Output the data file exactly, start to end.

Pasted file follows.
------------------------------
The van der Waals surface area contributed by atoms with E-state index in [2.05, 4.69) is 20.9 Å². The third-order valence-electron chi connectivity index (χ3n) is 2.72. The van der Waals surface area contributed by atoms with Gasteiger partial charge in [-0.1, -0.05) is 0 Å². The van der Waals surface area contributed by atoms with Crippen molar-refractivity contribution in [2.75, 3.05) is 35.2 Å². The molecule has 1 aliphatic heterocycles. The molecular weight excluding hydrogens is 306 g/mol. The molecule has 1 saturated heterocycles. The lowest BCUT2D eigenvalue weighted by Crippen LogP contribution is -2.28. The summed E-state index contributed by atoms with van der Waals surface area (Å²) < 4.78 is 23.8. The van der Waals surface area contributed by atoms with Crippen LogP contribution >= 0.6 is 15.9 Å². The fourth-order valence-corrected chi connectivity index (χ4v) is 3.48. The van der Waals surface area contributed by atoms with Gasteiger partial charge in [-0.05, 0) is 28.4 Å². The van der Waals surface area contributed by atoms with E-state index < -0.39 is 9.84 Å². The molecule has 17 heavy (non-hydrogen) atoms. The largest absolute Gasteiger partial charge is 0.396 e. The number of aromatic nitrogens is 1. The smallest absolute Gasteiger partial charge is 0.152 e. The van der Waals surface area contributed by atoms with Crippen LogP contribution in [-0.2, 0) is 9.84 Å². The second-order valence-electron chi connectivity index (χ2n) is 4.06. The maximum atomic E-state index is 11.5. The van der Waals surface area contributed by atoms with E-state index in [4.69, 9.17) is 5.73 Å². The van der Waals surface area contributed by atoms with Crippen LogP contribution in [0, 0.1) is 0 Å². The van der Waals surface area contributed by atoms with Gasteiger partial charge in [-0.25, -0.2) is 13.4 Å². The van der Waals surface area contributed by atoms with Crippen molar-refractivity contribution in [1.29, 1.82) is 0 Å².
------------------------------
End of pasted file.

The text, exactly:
The van der Waals surface area contributed by atoms with E-state index in [2.05, 4.69) is 20.9 Å². The third-order valence-electron chi connectivity index (χ3n) is 2.72. The van der Waals surface area contributed by atoms with Gasteiger partial charge in [-0.1, -0.05) is 0 Å². The van der Waals surface area contributed by atoms with Crippen molar-refractivity contribution in [2.75, 3.05) is 35.2 Å². The molecule has 1 aliphatic heterocycles. The molecular weight excluding hydrogens is 306 g/mol. The molecule has 1 saturated heterocycles. The lowest BCUT2D eigenvalue weighted by Crippen LogP contribution is -2.28. The summed E-state index contributed by atoms with van der Waals surface area (Å²) < 4.78 is 23.8. The van der Waals surface area contributed by atoms with Crippen LogP contribution >= 0.6 is 15.9 Å². The fourth-order valence-corrected chi connectivity index (χ4v) is 3.48. The van der Waals surface area contributed by atoms with Gasteiger partial charge in [-0.05, 0) is 28.4 Å². The van der Waals surface area contributed by atoms with E-state index < -0.39 is 9.84 Å². The molecule has 17 heavy (non-hydrogen) atoms. The largest absolute Gasteiger partial charge is 0.396 e. The number of aromatic nitrogens is 1. The smallest absolute Gasteiger partial charge is 0.152 e. The van der Waals surface area contributed by atoms with Crippen LogP contribution in [-0.2, 0) is 9.84 Å². The second-order valence-electron chi connectivity index (χ2n) is 4.06. The maximum atomic E-state index is 11.5. The van der Waals surface area contributed by atoms with E-state index in [4.69, 9.17) is 5.73 Å². The van der Waals surface area contributed by atoms with Crippen LogP contribution in [0, 0.1) is 0 Å². The van der Waals surface area contributed by atoms with Gasteiger partial charge in [-0.25, -0.2) is 13.4 Å². The van der Waals surface area contributed by atoms with Crippen molar-refractivity contribution in [1.29, 1.82) is 0 Å².